I have met so many amazing librarians in the past few years, staunch and strong defenders of expression and representation. I can say without a single doubt that many young readers’ lives have been helped and saved by their librarians’ open-mindedness and courage. (I have the e-mails to prove it.) Many people consider librarians to be gatekeepers, usually in terms of keeping things out. I also think of librarians as gatekeepers in terms of the people they help through the gates. . . the amazing number of librarians who support and encourage their openly gay, lesbian, bisexual, transgender, and questioning students as they strive to live their lives the way they want to live them (2004, p. 45).

What services and support are most helpful? Two resources that provide exceptionally detailed descriptions of programs and services are Serving Lesbian, Gay, Bisexual, Transgender, and Questioning Teens: A How-To-Do-It Manual for Librarians (Martin & Murdock, 2007), and the Canadian resource, Challenging Silence, Challenging Censorship: Inclusive Resources, Strategies and Policy Directives for Addressing Bisexual, Gay, Lesbian, Trans-Identified and Two-Spirited Realities in School and Public Libraries (Schrader & Wells, 2007). Strategies suggested here and by other professional and research articles (see Gardes, 2008; Mehra & Braquet, 2006; and Whelan, 2006) include

  • Celebrating Gay Pride Week, Gay History Month, and GLSEN’s Day of Silence, an annual vow of silence to bring attention to harassment in schools;
  • Providing high-quality fiction materials that let GLBTQ students see themselves positively;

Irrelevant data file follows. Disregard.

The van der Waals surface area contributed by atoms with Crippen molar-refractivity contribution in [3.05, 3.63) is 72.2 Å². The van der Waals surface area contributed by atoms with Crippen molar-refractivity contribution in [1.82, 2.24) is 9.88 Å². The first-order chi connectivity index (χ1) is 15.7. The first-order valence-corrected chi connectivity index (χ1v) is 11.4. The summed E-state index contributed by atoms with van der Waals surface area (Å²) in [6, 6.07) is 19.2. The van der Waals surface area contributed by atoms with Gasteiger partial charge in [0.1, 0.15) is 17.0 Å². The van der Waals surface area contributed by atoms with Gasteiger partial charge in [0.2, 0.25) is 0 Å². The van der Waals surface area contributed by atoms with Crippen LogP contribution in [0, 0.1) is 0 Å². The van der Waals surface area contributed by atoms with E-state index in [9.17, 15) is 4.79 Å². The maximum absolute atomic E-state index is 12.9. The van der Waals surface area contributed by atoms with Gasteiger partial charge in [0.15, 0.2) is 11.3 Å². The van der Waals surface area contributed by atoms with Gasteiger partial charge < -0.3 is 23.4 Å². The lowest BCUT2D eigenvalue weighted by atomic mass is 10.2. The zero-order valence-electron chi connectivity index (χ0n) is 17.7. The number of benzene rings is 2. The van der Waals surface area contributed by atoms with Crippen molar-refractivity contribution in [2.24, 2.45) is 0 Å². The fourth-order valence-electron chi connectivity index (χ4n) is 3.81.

• Putting bibliographies of GLBTQ literature on the library web site, and adding some of these titles to summer reading lists;
  • Helping create and support Gay-Straight Alliances and other student clubs that address GLBTQ issues; host them in the library;
  • Making GLBTQ materials accessible and visible; including them in booktalks, displays, and pathfinders;
  • Encouraging access to appropriate GLBTQ web sites and where possible eliminating Internet filters;
  • Posting Safe Place or similar notices to let everyone know the school library is a GLBTQ-friendly place and that all students will be treated respectfully;
  • Actively discouraging homophobic talk and providing services in a non-judgmental manner to youth seeking “queer” information;
  • Protecting the privacy and dignity of GLBTQ patrons;
  • Treating GLBTQ students as you would any other student;
  • Including GLBTQ materials in regular programming, remembering that straight students can enjoy this quality literature too;
  • Asking GLBTQ students what they like to read.

Committing to the Safe Haven Alvin Schrader (2007, p. 5) asks librarians, “ Do we as a public service profession – and as a society – believe that all young people should be safe and deserve dignity and respect at the library and at school?” Of course all educators will answer yes. But do we all ensure this respect for our GLBTQ students? Bridge observes,

The literature has proved that some librarians are very aware of the inequality of service provided to this user group and have been writing about the issue for more than thirty years. That the same issues are still being raised despite radical changes to equality laws in society confirms that LGBT teenagers remain an invisible minority (2010, p. 20).

For many people the death of Tyler Clementi made homophobia visible. When we understand the needs and experiences of our students, when we build diverse, rich, inclusive and accessible collections, when we provide services that reflect and support our students’ dignity and value, when we reclaim the safety of our spaces, then we truly do offer our GLBTQ students the safe havens they students need. We show them they are no longer invisible.